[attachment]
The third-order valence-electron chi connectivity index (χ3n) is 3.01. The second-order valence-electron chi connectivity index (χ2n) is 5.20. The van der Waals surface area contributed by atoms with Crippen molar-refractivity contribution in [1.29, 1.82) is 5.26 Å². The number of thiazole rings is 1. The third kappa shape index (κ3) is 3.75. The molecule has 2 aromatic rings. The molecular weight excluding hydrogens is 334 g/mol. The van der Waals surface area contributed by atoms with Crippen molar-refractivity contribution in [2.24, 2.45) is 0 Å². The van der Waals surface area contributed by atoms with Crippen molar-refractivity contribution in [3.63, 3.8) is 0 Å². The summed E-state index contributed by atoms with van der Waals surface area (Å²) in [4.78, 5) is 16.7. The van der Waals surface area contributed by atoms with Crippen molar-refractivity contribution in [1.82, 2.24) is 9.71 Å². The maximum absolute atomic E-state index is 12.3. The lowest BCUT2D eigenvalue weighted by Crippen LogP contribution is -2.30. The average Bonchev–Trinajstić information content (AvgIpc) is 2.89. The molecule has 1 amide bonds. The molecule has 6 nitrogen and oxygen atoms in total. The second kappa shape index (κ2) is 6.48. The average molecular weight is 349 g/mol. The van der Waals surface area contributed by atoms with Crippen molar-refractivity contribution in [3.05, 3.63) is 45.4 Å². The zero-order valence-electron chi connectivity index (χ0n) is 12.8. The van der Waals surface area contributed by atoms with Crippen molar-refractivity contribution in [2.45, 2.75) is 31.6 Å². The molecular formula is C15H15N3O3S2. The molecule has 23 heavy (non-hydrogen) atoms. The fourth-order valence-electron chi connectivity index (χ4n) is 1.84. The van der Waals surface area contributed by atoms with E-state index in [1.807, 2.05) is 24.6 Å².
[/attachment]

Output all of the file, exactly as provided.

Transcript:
The third-order valence-electron chi connectivity index (χ3n) is 3.01. The second-order valence-electron chi connectivity index (χ2n) is 5.20. The van der Waals surface area contributed by atoms with Crippen molar-refractivity contribution in [1.29, 1.82) is 5.26 Å². The number of thiazole rings is 1. The third kappa shape index (κ3) is 3.75. The molecule has 2 aromatic rings. The molecular weight excluding hydrogens is 334 g/mol. The van der Waals surface area contributed by atoms with Crippen molar-refractivity contribution in [2.24, 2.45) is 0 Å². The van der Waals surface area contributed by atoms with Crippen molar-refractivity contribution in [3.63, 3.8) is 0 Å². The summed E-state index contributed by atoms with van der Waals surface area (Å²) in [4.78, 5) is 16.7. The van der Waals surface area contributed by atoms with Crippen molar-refractivity contribution in [1.82, 2.24) is 9.71 Å². The maximum absolute atomic E-state index is 12.3. The lowest BCUT2D eigenvalue weighted by Crippen LogP contribution is -2.30. The average Bonchev–Trinajstić information content (AvgIpc) is 2.89. The molecule has 1 amide bonds. The molecule has 6 nitrogen and oxygen atoms in total. The second kappa shape index (κ2) is 6.48. The average molecular weight is 349 g/mol. The van der Waals surface area contributed by atoms with Crippen molar-refractivity contribution in [3.05, 3.63) is 45.4 Å². The zero-order valence-electron chi connectivity index (χ0n) is 12.8. The van der Waals surface area contributed by atoms with Crippen molar-refractivity contribution in [2.45, 2.75) is 31.6 Å². The molecular formula is C15H15N3O3S2. The molecule has 23 heavy (non-hydrogen) atoms. The fourth-order valence-electron chi connectivity index (χ4n) is 1.84. The van der Waals surface area contributed by atoms with E-state index in [1.807, 2.05) is 24.6 Å².